Gas Fire Suppression Systems
Electronic and paper data are valuable commodities and it is often necessary to protect them from fire. It is also desirable to protect expensive electronic and computer equipment, thus water is not an acceptable fire extinguishent medium.
Halon and FM 200 have traditionally been used as fire extinguishent gasses but have been phased out due to their ozone depleting effects.
Argonite and Inergen are now replacing these gasses, as safe and non environmentally damaging alternatives.
Argonite is a mixture of Argon and Nitrogen stored as gas, usually in 80 litre cylinders @ 200 bar (2940 psi) Each 80 litre cylinder generates 16 m3 of gas on release to atmosphere over 1 minute, giving an average release rate of 0.266 m3 /s per cylinder, however this is non-linear.
The peak discharge rate is 21.4 Kg/sec or 0.47 m 3 /s falling to zero over 60 seconds, therefore we work on an average discharge rate of 0.35 m3/s for valve sizing. Argonite reduces the oxygen level from a typical value of 20.9% down to 12.5% thus extinguishing the fire without leaving damaging residues. Argonite is electrically non-conductive and is safely breathable for staff during evacuation.
This is a mixture of 40% Argon, 52% nitrogen and 8% carbon dioxide - the latter aids breathing for fire fighters. Like Argonite it does not deplete the ozone layer. The discharge of Inergen reduces the oxygen content in a room to approximately 12.5%, while increasing the carbon dioxide content to about 3%.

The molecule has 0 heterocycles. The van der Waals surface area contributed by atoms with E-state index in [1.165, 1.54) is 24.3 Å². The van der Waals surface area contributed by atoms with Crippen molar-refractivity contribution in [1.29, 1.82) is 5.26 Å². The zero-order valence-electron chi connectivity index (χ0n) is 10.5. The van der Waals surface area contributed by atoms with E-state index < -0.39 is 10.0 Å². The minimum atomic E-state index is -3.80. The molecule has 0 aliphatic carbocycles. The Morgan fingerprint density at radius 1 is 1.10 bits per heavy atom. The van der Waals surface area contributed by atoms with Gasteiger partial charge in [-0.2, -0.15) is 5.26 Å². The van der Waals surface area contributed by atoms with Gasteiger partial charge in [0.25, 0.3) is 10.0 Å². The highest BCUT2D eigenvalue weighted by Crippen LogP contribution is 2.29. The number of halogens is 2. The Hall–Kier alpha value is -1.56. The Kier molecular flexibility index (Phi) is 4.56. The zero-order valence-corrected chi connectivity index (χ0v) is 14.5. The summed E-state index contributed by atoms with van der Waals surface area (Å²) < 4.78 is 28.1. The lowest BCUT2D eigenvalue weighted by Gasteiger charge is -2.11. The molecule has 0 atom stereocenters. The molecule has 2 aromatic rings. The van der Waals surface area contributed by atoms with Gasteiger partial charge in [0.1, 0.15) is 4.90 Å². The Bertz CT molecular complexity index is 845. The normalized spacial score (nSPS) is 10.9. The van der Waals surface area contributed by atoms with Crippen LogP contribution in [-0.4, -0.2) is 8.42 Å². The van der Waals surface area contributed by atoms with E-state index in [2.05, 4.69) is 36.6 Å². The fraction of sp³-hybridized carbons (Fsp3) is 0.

Most fires are extinguished when the oxygen content falls below 15%. Inergen is available in 27, 40, 67 and 80 litre cylinders at 200 bar pressure and its behaviour is similar to Argonite.
Inergen gas - average release rate per second
|Standard ISO/US FS 209D||Average Air Flow Velocity||Air changes/hour|
|27||5.8 m3||0.096 m3/s|
|40||12.2 m3||0.203 m3/s|
|67||14.4 m3||0.240 m3/s|
|80||17.2 m3||0.286 m3/s|
It is suggested that 25% be added to these flow rates to give a safety margin when sizing a valve in view of the non linear rate of release.
Carbon dioxide (only to be used in areas where no personnel are present)
Carbon dioxide can only be used in non occupied areas.
Standard cylinder (K size) contains 34 Kg. of liquefied gas.
The evaporation rate is 0.534 m3/Kg.
Therefore one cylinder will release 18.156 m3 of gas at atmospheric pressure.
Buildings can typically stand pressures of between 100 and 500 Pa, depending on the method of construction. However room pressures should be limited to 250 Pa unless the architect can guarantee the building is capable of withstanding a higher pressure.
Where the building safe working pressure is limited to 50 Pa or less, use LF stabilisers.
For safe working pressures of between 50 and 100 Pa, select Type T valves.
Where building pressures of greater than 100 Pa are allowed, select a suitable X or Z Type valve from our sizing charts, based upon the calculated flow rate of gas.
In all cases allow for any pressure loss through ductwork and weather louvres which should be added to the pressure setting of the valve to give the overall resistance.